Australia expects to begin rolling out a national broadband network (NBN) in early 2010, simultaneously in metropolitan, regional and rural areas. The NBN will run in parallel with incumbent Telstra's copper-based local network and will be offering service to internet retailers only and not directly to consumers.
The new network will connect 90% of all Australian homes, schools and workplaces with fiber-to-the-premises, providing broadband services to consumers in urban and regional towns with speeds of 100 Mbps, extending to towns with populations of around 1,000.
The NBN is meant to provide fiber-optic transmission links connecting cities, major regional centers and rural towns, and connect all other premises in Australia using next-generation wireless and satellite technologies that will be able to deliver 12 Mbps or more to people living in more remote parts of rural Australia.
The project is expected to deliver full separation between the infrastructure provider and retail service providers, and directly support an average of up to 25,000 local jobs yearly over its eight-year life.
In April 2008, the Australian government announced the establishment of a new company to build and operate a FTTP NBN that will be built in partnership with the private sector. Up to $43 billion will be invested over eight years.
Telstra will be able to play a role in the new network, but investment by any single telco player will be capped at 15%. Optus has already begun talks with the government regarding swapping existing fiber networks for equity. Players like NextGen and AAPT are likely to do similar deals.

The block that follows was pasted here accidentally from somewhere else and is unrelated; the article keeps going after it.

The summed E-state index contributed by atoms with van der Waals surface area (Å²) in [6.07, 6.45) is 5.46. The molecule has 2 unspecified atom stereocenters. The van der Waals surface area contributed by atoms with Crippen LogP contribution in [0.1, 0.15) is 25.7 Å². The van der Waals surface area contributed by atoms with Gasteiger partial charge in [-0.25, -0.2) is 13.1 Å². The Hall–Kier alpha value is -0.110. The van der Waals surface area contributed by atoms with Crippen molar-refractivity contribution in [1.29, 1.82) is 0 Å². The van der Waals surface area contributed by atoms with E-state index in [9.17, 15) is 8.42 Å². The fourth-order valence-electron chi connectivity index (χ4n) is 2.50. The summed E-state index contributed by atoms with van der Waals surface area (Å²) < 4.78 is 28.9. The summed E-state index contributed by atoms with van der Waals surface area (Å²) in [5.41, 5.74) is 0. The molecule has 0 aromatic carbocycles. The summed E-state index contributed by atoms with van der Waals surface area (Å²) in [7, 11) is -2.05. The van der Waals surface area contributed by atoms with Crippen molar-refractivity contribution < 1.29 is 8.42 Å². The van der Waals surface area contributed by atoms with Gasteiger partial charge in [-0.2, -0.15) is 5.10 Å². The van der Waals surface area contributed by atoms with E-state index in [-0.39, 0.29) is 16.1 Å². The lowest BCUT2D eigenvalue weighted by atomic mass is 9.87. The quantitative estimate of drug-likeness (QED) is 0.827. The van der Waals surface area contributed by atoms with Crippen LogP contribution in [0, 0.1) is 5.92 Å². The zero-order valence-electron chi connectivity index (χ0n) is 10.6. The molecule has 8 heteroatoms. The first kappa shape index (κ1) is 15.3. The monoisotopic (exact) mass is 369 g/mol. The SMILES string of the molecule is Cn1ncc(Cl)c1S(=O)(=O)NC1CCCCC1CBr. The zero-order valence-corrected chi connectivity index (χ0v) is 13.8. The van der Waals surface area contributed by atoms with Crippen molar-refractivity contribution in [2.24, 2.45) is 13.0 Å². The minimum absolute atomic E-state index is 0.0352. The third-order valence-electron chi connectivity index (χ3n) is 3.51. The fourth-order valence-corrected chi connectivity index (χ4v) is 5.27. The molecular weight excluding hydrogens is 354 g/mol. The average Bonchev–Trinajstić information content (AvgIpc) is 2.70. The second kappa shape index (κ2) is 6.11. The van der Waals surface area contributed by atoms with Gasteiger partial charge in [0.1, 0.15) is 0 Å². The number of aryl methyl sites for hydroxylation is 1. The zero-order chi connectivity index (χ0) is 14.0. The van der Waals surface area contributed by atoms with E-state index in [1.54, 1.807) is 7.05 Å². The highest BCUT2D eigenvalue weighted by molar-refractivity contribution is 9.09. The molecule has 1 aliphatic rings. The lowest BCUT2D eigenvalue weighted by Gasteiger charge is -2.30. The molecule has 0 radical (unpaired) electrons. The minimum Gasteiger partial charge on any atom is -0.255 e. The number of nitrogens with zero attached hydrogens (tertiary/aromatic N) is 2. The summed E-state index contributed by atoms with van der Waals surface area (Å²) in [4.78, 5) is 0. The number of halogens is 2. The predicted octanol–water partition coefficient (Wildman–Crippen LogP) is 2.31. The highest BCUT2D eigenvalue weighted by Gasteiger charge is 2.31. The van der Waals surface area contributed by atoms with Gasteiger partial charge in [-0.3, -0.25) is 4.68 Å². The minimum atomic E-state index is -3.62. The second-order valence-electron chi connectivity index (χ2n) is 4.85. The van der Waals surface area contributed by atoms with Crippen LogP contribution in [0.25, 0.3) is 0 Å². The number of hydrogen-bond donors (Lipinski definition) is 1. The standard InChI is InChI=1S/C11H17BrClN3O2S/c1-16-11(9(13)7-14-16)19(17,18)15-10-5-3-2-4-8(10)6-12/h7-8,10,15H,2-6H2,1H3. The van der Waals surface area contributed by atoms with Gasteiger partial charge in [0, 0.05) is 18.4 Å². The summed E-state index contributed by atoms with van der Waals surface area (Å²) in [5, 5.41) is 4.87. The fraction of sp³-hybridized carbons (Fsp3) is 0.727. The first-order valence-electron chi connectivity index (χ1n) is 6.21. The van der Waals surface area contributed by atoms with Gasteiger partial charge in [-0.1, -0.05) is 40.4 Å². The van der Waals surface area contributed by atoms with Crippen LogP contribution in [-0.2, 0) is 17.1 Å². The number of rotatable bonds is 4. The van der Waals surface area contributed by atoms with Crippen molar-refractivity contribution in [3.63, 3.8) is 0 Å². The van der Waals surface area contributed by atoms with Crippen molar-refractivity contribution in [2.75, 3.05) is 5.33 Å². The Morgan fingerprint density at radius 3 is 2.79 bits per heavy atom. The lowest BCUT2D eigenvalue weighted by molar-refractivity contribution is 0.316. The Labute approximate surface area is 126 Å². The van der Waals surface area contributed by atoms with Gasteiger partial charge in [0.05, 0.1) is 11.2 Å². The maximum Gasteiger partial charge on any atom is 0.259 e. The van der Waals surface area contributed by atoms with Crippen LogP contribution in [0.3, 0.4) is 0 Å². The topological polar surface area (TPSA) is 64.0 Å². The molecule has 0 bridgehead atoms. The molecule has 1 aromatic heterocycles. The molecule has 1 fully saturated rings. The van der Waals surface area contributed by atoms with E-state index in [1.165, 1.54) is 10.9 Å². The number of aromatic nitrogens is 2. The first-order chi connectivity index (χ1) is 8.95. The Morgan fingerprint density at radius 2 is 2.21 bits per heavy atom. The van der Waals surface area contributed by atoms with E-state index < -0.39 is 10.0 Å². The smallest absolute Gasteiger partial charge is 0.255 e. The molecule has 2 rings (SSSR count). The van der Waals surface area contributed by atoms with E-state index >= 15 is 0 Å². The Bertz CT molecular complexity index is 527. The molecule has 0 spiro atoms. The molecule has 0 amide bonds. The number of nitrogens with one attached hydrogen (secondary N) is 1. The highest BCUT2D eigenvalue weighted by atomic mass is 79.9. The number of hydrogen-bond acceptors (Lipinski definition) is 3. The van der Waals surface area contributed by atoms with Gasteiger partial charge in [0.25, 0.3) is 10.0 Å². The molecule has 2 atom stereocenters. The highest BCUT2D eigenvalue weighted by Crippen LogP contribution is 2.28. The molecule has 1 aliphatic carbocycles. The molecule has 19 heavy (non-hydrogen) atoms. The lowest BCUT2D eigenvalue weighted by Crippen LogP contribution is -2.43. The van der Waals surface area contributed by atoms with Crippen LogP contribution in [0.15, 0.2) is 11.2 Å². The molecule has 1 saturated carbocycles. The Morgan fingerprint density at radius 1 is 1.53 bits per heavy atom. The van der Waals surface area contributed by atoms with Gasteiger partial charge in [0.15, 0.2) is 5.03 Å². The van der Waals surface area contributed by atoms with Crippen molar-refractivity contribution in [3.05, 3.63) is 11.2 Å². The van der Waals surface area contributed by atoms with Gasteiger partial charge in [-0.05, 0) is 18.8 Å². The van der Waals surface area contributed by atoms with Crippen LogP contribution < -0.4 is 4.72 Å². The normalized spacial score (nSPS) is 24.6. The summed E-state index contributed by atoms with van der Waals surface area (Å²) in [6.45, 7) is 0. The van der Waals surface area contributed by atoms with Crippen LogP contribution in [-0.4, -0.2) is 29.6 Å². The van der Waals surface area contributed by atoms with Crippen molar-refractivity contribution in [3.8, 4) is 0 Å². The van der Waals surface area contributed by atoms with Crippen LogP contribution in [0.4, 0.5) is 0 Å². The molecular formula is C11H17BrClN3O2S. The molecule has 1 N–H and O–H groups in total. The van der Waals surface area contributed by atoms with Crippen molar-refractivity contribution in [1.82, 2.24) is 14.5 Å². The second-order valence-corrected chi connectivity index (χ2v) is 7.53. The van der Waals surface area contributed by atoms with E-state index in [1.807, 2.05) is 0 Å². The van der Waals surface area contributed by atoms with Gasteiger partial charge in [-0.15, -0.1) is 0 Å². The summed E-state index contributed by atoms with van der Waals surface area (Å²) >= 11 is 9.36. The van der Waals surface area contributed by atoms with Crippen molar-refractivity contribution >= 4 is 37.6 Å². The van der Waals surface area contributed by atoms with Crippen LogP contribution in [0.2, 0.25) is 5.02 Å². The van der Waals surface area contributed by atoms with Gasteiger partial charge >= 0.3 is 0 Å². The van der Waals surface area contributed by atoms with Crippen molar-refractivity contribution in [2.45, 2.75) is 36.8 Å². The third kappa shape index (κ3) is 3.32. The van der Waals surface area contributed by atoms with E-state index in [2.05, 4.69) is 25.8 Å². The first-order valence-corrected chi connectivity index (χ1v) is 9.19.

Early analysis estimates that for the government to achieve even a modest return on its investment, the new NBN likely has to charge access prices to the wholesale network that would result in very substantial increases in retail charges on current standard access broadband plans available to households at around $40 monthly.
Another concern is a trend of migration from fixed to wireless broadband access, which began several years ago and is likely to continue accelerating over the next five years. This is seen to significantly reduce the potential subscriber base that a fixed-line based NBN network could target, impacting its overall profitability.
Early analysis also shows that there are questions as to whether the government can initially gain an adequate ROI, but such analysis only considered the ROI gained from providing traditional telco services like broadband and entertainment. Other services such as e-healthcare, e-education and smart grids will also become vital services offered over the network, and will assist in the building of the Australia\'s digital economy.
As the NBN will be an open network, it will be possible to build and deliver the infrastructure as a utility, and thus make services offered over the network more affordable to users. All Australians for example will be able to access healthcare services without having to pay a subscription. Media and service organizations will be able to independently develop their own products and services on top of the network, without having to pay high access charges to the owner of the network.
In another 10 years it is likely that traditional telco services will only account for a small proportion of the total revenue generated via the NBN. The full benefits of the NBN will actually continue to flow for decades beyond the completion of the project. It leapfrogs the original NBN plan of only implementing a fiber-to-the-node, which is only a stepping stone to the ultimate goal of an FTTP network.
Phil Harpur is senior research manager at Frost & Sullivan in Sydney